The survey examined how all 50 states provide online access to 20 different kinds of records, ranging from consumer complaints to teacher certifications. The report ties North Carolina for third with Kentucky in its accessibility to public records. Only Texas and New Jersey ranked higher in the Sunshine Week 2009 Survey of State Government Information, which was compiled by newspaper and broadcast journalists over a two-month period.
The report found that North Carolina provides information on 17 out of 20 categories surveyed such as death certificates, bridge inspection reports and disciplinary actions against medical physicians and attorneys. A visitor to the state's government Web site (http://www.nc.gov) can easily find links to state agencies on health, public education and transportation, but other links listed under "Online Services" and "State Agencies" can be confusing for a first-time user, the survey found.
A humorous take on media decline
Posted by Mitch Kokai at 06:58 AMJoel Stein of TIME has an interesting idea for reviving the declining fortunes of the traditional news media: product placement.
Stein plants his tongue firmly in cheek as he offers this suggestion, which produces gems like the following:
If I'm pulling in high-end cars and watchmakers and Joe Klein has nothing but socialist beard trimmers, I think we know who's going to survive the next round of layoffs.
For a more serious take on this issue, see John Hood’s Shaftesbury Society presentation from fall 2008.
Smoking ban update
Posted by Mitch Kokai at 06:56 AMRegular Locker Room readers might recall a recent entry in which I expressed concern about a business owner who appeared willing to sacrifice her right to set her own smoking policy.
Rather than take me to task as a jerk who was picking on her, she responded over the weekend with the following e-mail:
My name is Tina Bolick, the owner of Skylines Café that recently went smoke free. I cringe each time I read that line and you are the one to pick up on it.
I was actually for the ban. However my view has drastically altered since I reached out to my guests to find out what their opinions are regarding patronizing a restaurant that allows smoking. I have had one upset guest who asked to be removed from my e-mail list and proceeded to bring up having to be in the same area as children who are not well behaved and two of my regulars walked out because they couldn’t smoke. What I got from this whole experience is that I am absolutely opposed to the state banning smoking to business owners.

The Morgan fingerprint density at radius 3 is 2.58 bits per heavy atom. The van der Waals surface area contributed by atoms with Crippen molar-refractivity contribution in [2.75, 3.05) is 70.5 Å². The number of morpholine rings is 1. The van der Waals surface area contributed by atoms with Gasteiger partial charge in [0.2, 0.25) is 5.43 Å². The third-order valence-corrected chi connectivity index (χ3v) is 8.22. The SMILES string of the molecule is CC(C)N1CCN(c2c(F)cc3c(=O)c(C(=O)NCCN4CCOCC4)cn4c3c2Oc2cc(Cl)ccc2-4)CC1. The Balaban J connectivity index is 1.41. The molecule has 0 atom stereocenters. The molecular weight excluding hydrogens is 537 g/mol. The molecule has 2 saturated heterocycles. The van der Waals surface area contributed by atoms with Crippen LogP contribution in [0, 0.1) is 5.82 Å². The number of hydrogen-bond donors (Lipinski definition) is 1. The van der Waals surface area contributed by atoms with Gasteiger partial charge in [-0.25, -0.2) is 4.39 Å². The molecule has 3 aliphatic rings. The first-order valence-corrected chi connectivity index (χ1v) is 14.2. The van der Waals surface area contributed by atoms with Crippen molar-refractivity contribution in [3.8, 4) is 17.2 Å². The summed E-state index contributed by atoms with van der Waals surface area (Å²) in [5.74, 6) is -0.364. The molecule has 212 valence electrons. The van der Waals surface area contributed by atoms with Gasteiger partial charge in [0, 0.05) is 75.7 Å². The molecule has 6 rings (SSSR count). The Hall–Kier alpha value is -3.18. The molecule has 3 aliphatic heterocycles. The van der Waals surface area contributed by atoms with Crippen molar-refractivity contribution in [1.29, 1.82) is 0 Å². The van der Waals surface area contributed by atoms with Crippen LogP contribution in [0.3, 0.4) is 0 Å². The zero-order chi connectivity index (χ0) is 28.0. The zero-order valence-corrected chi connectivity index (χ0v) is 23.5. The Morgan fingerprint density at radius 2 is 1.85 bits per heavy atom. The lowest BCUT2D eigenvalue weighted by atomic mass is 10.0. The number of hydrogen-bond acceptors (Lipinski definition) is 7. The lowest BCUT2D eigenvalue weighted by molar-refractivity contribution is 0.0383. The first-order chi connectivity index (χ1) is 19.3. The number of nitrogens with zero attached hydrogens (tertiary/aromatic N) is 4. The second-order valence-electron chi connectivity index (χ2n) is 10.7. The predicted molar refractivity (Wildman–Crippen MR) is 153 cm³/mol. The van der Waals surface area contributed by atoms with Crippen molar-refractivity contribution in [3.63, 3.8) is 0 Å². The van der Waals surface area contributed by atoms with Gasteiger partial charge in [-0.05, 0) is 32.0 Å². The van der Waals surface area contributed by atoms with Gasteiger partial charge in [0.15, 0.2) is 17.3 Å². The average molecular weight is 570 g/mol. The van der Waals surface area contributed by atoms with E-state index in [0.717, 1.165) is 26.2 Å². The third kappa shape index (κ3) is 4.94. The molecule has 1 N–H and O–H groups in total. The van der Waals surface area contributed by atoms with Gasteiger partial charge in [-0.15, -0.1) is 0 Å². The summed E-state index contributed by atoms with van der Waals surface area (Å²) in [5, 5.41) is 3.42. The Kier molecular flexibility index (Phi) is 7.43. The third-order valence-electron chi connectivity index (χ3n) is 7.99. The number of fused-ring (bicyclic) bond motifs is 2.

If they don’t pass the laws, I know that in these economic times, owners will do whatever their community demands.
The owners that want it out of their hands are just not willing to assume responsibility for their decisions. I am not one of those owners. I do not want the state telling business owners what to do especially if one has never taken on owning a business. My guests are great because they love the publicity that it brings to a small but growing town and they are the ones that asked for it. If you know of anyway that I can speak out against this ban, I would love to know what I can do to fight for business owner’s rights.
The point is not that Ms. Bolick should permit smoking or ban smoking. The point is that she should make the decision. There’s no reason that a free society should assign that decision to the political sphere.
The role of ‘egonomics’
Posted by Mitch Kokai at 06:55 AMVirginia Postrel of The Atlantic attributes part of our current economic woes to the wrongheaded belief among leading intellectuals that centralized economic policy had helped conquer the boom-and-bust business cycle:
Postrel cites a 2007 speech from Christina Romer, who is now head of President Obama’s Council of Economic Advisors:
“We have seen the triumph of sensible ideas and have reaped the rewards in terms of macroeconomic performance,” Romer concluded. “The costly wrong turn in ideas and macropolicy of the 1960s and 1970s has been righted and the future of stabilization looks bright.”